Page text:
State of debt
Karnataka is the third largest sugarcane producing state in the country after Uttar Pradesh and Maharashtra. According to the 2014-15 data of the state government, Karnataka has one million sugarcane farmers and around 0.6 million ha under the crop. There are 63 big sugar mills in the state of which 19 are cooperatives, two in the public sector and the rest are private.
The Sugarcane (Control) Order of the Union Ministry of Agriculture and Irrigation makes it mandatory for all the sugar mills in the country to pay the farmers the price of their produce within 14 days of procuring sugarcane. The Karnataka Sugarcane (Regulation of Purchase and Supply) Act 2013 also says that sugar mills should clear the dues within 14 days of procurement. Defaulting mills are liable to pay dues with interest at 15 per cent a year or face punishment. But the mills never pay in the stipulated time. The arrears for 2013-14 were Rs 925 crore and Rs 3,200 crore for 2014-15.
Government rates ignored
In 2013-14, the Central government had fixed a fair and remunerative price (FRP) of Rs 2,100/tonne of sugarcane at a recovery rate of 9.5 per cent (if one tonne of sugar is produced from 10 tonnes of sugarcane, the recovery rate is 10 per cent). For every one per cent increase in the recovery, the mills were supposed to pay an extra amount of Rs 235/tonne to farmers. Besides this, in 2013-14, the state government had fixed Rs 2,500/tonne as state advised price (SAP) or minimum support price to help the farmers.
In November 2013, the Karnataka Sugarcane Control Board also directed all the sugar mills in the state to pay Rs 2,500/tonne to sugarcane growers.
For 2014-15, Karnataka has fixed its FRP at Rs 2,200/tonne at 9.5 per cent recovery rate.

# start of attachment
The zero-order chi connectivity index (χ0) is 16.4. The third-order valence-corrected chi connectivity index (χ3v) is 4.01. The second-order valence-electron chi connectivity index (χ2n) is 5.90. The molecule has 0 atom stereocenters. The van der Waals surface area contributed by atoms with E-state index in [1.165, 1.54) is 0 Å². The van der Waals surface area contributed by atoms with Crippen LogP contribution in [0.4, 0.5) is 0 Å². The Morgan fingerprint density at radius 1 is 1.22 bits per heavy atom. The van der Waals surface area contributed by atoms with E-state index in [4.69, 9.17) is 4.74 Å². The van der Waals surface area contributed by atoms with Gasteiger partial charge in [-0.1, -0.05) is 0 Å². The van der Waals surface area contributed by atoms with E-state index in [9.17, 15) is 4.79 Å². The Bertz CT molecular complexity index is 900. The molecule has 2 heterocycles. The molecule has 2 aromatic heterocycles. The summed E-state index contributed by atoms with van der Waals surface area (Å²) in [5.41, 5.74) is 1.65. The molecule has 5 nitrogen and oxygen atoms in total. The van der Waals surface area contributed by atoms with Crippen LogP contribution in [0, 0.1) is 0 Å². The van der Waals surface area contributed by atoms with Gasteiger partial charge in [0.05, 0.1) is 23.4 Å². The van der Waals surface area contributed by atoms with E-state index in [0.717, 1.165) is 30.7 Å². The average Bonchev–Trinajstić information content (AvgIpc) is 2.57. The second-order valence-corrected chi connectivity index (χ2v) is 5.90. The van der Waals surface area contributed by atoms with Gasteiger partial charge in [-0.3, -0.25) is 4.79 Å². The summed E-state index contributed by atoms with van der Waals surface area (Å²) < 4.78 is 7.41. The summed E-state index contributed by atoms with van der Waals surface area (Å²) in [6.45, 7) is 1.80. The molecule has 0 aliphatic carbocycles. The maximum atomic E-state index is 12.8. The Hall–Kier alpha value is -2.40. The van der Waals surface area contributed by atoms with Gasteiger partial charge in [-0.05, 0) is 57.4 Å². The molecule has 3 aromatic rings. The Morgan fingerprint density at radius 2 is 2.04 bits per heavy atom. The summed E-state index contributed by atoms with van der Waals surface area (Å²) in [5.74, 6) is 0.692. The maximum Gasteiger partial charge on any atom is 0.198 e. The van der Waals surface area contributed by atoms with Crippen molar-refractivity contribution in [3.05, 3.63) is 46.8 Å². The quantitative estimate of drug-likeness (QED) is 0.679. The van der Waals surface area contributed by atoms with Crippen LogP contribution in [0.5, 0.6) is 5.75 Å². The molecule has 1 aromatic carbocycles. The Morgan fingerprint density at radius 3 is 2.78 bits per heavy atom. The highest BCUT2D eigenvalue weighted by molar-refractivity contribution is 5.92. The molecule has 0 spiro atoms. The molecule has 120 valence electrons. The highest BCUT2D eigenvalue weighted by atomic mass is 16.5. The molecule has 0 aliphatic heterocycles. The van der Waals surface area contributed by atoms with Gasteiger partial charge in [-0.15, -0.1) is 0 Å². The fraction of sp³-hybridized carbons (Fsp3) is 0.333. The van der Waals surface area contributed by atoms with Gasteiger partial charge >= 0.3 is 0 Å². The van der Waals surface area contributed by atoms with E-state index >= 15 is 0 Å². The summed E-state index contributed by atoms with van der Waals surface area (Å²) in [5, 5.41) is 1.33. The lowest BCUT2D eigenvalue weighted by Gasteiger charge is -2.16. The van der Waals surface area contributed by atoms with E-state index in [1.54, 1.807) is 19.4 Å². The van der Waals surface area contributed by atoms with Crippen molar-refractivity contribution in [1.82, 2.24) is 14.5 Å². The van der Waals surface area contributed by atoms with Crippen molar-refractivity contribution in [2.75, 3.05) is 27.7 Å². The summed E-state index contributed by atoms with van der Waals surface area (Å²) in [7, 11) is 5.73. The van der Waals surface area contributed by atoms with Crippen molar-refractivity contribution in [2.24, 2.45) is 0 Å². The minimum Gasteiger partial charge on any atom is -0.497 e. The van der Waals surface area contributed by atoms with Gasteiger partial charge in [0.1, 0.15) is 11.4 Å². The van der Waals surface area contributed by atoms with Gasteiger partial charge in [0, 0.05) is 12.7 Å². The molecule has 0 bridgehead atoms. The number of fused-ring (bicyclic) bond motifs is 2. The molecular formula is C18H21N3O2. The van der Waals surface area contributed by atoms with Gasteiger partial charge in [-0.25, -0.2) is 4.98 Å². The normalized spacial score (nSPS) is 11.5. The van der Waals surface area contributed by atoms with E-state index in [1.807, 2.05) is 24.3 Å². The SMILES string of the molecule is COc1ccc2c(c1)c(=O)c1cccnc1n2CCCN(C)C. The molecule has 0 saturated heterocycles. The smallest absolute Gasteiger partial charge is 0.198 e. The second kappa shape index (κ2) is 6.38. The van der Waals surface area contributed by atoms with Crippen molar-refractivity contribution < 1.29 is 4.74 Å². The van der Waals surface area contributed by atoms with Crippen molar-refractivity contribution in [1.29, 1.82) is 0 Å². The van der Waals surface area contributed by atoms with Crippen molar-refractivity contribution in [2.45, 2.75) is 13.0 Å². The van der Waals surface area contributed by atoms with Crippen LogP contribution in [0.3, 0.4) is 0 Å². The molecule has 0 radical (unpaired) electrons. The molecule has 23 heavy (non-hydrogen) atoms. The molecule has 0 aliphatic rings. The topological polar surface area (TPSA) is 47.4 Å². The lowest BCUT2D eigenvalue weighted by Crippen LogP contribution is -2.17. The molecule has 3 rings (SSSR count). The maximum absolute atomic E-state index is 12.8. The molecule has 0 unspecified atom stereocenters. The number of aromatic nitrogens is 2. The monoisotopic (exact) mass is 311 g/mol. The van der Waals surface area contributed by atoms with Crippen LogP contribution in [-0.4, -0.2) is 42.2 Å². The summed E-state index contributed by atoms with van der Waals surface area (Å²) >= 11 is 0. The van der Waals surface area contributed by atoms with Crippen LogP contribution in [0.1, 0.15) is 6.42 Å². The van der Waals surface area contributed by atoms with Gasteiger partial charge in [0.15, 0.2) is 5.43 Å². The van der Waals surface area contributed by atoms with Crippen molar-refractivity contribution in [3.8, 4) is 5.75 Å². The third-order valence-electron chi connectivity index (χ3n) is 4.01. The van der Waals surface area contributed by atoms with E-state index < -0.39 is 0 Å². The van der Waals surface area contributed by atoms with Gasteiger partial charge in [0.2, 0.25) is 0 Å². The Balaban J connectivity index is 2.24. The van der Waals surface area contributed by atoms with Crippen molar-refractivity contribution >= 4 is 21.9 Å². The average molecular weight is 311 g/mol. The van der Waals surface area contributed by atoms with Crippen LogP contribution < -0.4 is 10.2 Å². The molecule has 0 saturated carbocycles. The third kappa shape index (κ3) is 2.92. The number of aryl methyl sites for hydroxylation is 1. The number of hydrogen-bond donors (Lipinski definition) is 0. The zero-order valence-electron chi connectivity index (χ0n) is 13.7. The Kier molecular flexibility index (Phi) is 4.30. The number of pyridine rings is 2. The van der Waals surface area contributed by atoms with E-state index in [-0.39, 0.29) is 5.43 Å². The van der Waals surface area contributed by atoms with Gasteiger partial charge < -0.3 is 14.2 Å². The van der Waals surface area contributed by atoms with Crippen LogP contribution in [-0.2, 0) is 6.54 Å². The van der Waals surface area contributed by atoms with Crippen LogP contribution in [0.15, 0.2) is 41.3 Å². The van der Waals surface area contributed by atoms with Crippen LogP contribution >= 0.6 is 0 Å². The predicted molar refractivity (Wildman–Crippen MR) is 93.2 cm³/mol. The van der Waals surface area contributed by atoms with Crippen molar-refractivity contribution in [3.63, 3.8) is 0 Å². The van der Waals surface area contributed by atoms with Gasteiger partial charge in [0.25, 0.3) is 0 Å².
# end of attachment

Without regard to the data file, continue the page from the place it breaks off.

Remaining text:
However, only four-five mills, such as Mysugar and PSSK, have been following government directives. “The cost of cultivating, harvesting and transporting the sugarcane to the mills is around Rs 800/tonne,” says Boregowda, a farmer of Shivahalli village in Mandya. If the sugarcane is bought by mills at FRP or SAP, the farmers can earn a reasonable profit, but this does not happen.
“The other mills followed neither the Centre’s nor the state’s norms,” says Shanthakumar. Instead, they moved the Karnataka High Court to be exempted from paying SAP. But the court too, after giving a stay order initially, ordered the mills to pay SAP to the farmers. This order was also not followed.
K S Puttannaiah, president of Karnataka Farmers’ Sangh, says, “The production, cutting and transportation costs have increased and non-payment of their dues has pushed the farmers into deep distress.”
Unlike other sugarcane-producing states, in Karnataka, sugarcane farmers are small and marginal, with an average landholding of just 0.2 ha. A majority of them do not have access to bank credit and heavily depend on private money lenders. Boregowda points out that the few farmers who manage to get loans from bank are not able to repay. “If we fail to repay bank loans within one year, the interest rate goes up from four per cent to 14 per cent,” says Nagaraja Gowda, a farmer who owns 0.8 ha in Pandavapura.